FICO - Your Credit Score
Since our world is so automated, you're probably not surprised to hear that your ability to repay virtually any loan comes down to a single number.
This score is built by credit reporting agencies. They use the payment history of all of your loans: mortgages, car loans, credit cards, and the like.
Each of the three credit agencies has its own formula for building your credit score. The original FICO was developed by Fair Isaac and Company.
While Experian still calls its score "FICO", TransUnion calls its score "Beacon" and Equifax uses "Empirica." While each of the models considers a range of data available in your credit report, all of the agencies use the following to calculate a credit score:
- Your Credit History - How long have you had credit?
- Payment History - Do you pay your bills on time?
- Balances on your Credit Cards - How many credit card accounts do you have, and how much do you owe?
- Inquiries on Your Credit - How many times have lenders pulled your credit report for the purpose of giving you a loan?
Each of these is assigned a value and a weight. The result is one number. Credit scores can be as low as 300 and as high as 800. Higher is always better. Most home buyers have a score above 620.
Your FICO score affects how much you pay in interest every month
FICO scores are used for more than just determining whether or not you qualify for a mortgage. Higher scores indicate you are probably a better credit risk, and thus may qualify for a better mortgage rate.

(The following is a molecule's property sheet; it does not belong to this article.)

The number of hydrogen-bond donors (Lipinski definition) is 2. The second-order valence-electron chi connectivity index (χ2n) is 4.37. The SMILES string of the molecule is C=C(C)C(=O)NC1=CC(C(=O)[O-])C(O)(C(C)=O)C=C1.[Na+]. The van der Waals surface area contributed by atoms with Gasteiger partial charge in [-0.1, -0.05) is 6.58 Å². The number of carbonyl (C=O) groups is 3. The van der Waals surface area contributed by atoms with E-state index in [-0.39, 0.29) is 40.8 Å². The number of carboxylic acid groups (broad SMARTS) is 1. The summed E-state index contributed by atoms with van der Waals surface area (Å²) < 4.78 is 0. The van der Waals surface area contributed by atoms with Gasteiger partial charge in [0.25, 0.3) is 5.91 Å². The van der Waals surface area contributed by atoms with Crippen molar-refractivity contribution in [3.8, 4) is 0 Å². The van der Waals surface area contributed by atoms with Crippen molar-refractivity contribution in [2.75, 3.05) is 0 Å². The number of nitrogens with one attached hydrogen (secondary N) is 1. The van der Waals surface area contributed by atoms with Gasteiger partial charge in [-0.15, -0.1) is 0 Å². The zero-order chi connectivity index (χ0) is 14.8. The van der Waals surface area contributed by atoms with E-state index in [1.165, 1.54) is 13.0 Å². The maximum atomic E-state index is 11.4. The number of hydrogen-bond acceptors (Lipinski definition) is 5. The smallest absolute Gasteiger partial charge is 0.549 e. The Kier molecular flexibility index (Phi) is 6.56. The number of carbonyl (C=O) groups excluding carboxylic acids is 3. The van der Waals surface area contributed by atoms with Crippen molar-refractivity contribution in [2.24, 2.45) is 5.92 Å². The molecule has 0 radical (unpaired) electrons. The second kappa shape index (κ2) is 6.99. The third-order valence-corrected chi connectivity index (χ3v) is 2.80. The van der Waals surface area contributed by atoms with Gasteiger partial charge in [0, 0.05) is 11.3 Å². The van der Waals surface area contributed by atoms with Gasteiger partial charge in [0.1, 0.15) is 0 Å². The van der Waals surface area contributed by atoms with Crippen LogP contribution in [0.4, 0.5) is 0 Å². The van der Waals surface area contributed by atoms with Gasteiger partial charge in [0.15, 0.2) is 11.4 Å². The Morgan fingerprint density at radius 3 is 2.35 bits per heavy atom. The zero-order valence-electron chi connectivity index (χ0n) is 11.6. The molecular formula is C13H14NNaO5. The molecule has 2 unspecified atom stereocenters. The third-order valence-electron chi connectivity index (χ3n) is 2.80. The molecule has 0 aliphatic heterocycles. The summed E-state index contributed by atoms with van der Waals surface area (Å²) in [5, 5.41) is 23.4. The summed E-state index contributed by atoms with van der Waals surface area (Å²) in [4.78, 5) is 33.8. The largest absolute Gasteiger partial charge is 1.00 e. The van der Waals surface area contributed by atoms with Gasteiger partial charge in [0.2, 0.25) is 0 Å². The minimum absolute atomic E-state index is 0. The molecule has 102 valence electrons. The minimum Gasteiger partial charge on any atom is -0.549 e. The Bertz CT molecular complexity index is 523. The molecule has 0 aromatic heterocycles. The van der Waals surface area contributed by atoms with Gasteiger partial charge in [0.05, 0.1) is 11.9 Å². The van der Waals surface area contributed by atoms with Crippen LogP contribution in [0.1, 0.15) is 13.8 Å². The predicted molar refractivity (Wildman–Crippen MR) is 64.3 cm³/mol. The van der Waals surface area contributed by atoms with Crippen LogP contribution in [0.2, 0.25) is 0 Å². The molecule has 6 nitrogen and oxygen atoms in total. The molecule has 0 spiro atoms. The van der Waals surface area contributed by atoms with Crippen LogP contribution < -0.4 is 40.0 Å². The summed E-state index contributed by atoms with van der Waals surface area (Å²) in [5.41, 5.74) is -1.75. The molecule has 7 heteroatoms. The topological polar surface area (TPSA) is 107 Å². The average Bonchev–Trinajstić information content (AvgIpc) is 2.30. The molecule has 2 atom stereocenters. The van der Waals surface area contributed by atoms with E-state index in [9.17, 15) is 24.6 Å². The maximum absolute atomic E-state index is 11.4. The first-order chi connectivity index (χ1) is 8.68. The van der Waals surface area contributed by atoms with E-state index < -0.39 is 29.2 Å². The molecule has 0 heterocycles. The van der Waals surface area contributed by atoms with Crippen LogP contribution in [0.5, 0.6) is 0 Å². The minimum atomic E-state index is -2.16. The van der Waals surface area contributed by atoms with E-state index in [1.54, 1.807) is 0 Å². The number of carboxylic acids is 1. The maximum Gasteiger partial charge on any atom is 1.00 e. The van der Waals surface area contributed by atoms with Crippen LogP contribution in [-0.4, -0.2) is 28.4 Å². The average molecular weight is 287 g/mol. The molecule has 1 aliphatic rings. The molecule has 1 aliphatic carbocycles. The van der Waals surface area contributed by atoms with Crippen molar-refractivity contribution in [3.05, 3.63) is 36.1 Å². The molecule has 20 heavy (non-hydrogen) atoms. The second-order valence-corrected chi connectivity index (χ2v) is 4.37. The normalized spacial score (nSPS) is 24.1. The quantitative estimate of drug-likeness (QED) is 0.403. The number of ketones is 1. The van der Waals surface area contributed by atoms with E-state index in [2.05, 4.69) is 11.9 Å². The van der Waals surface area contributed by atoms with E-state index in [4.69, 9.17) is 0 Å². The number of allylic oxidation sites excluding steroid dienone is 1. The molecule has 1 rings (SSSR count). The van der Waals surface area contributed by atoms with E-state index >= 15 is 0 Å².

Improving your score
Unfortunately, there isn't a lot you can do to immediately improve your credit score. Since the FICO score is based on your lifelong credit history, it's difficult to make a significant improvement in the score with quick fixes. (Of course you can and should appeal incorrect items on your credit report.)
Know your FICO score
In order to improve your credit score, you must get the credit reports that are used to build it, and of course, you need the score itself. Fair Isaac, the company that offered the first FICO score, sells FICO scores on its website: myFICO.com. It's inexpensive, fast, and easy to get your credit score along with credit reports from all three credit reporting agencies. They also provide helpful information and tools that can help you understand how to improve your credit score.
You can get a federally-mandated free credit report once a year from all three agencies by visiting AnnualCreditReport.com. These reports do not include a free credit score, but it's very inexpensive to get one at the same time.
Armed with this info, you will be a more informed consumer and you'll be better positioned to obtain the right mortgage for you.
Want to know more about credit scores? Call us at 703.255-5810.